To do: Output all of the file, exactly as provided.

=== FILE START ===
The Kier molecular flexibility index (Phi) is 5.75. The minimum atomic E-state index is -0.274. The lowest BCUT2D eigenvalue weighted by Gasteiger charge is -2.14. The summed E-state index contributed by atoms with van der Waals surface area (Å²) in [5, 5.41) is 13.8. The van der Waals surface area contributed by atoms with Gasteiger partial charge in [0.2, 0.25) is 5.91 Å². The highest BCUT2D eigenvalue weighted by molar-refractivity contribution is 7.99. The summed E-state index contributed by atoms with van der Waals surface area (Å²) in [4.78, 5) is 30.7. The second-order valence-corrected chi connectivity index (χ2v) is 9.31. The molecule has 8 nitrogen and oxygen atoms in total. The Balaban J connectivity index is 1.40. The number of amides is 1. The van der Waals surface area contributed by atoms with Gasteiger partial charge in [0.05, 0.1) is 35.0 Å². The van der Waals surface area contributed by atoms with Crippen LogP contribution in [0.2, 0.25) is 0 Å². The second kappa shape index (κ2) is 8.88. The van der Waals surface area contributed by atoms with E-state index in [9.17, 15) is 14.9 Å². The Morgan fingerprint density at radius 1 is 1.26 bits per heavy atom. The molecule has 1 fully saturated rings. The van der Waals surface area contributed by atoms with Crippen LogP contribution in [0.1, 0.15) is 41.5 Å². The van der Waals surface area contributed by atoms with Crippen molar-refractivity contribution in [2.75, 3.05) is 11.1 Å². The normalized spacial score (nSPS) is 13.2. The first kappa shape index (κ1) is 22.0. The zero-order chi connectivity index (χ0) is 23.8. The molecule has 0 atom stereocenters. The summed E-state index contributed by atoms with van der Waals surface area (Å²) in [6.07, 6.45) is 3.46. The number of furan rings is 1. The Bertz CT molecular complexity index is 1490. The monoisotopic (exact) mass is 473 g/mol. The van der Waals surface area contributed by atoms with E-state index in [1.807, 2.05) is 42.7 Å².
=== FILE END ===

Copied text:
The Kier molecular flexibility index (Phi) is 5.75. The minimum atomic E-state index is -0.274. The lowest BCUT2D eigenvalue weighted by Gasteiger charge is -2.14. The summed E-state index contributed by atoms with van der Waals surface area (Å²) in [5, 5.41) is 13.8. The van der Waals surface area contributed by atoms with Gasteiger partial charge in [0.2, 0.25) is 5.91 Å². The highest BCUT2D eigenvalue weighted by molar-refractivity contribution is 7.99. The summed E-state index contributed by atoms with van der Waals surface area (Å²) in [4.78, 5) is 30.7. The second-order valence-corrected chi connectivity index (χ2v) is 9.31. The molecule has 8 nitrogen and oxygen atoms in total. The Balaban J connectivity index is 1.40. The number of amides is 1. The van der Waals surface area contributed by atoms with Gasteiger partial charge in [0.05, 0.1) is 35.0 Å². The van der Waals surface area contributed by atoms with Crippen LogP contribution in [0.2, 0.25) is 0 Å². The second kappa shape index (κ2) is 8.88. The van der Waals surface area contributed by atoms with E-state index in [9.17, 15) is 14.9 Å². The Morgan fingerprint density at radius 1 is 1.26 bits per heavy atom. The molecule has 1 fully saturated rings. The van der Waals surface area contributed by atoms with Crippen LogP contribution in [0.1, 0.15) is 41.5 Å². The van der Waals surface area contributed by atoms with Crippen molar-refractivity contribution in [2.75, 3.05) is 11.1 Å². The normalized spacial score (nSPS) is 13.2. The first kappa shape index (κ1) is 22.0. The zero-order chi connectivity index (χ0) is 23.8. The molecule has 0 atom stereocenters. The summed E-state index contributed by atoms with van der Waals surface area (Å²) in [6.07, 6.45) is 3.46. The number of furan rings is 1. The Bertz CT molecular complexity index is 1490. The monoisotopic (exact) mass is 473 g/mol. The van der Waals surface area contributed by atoms with E-state index in [1.807, 2.05) is 42.7 Å².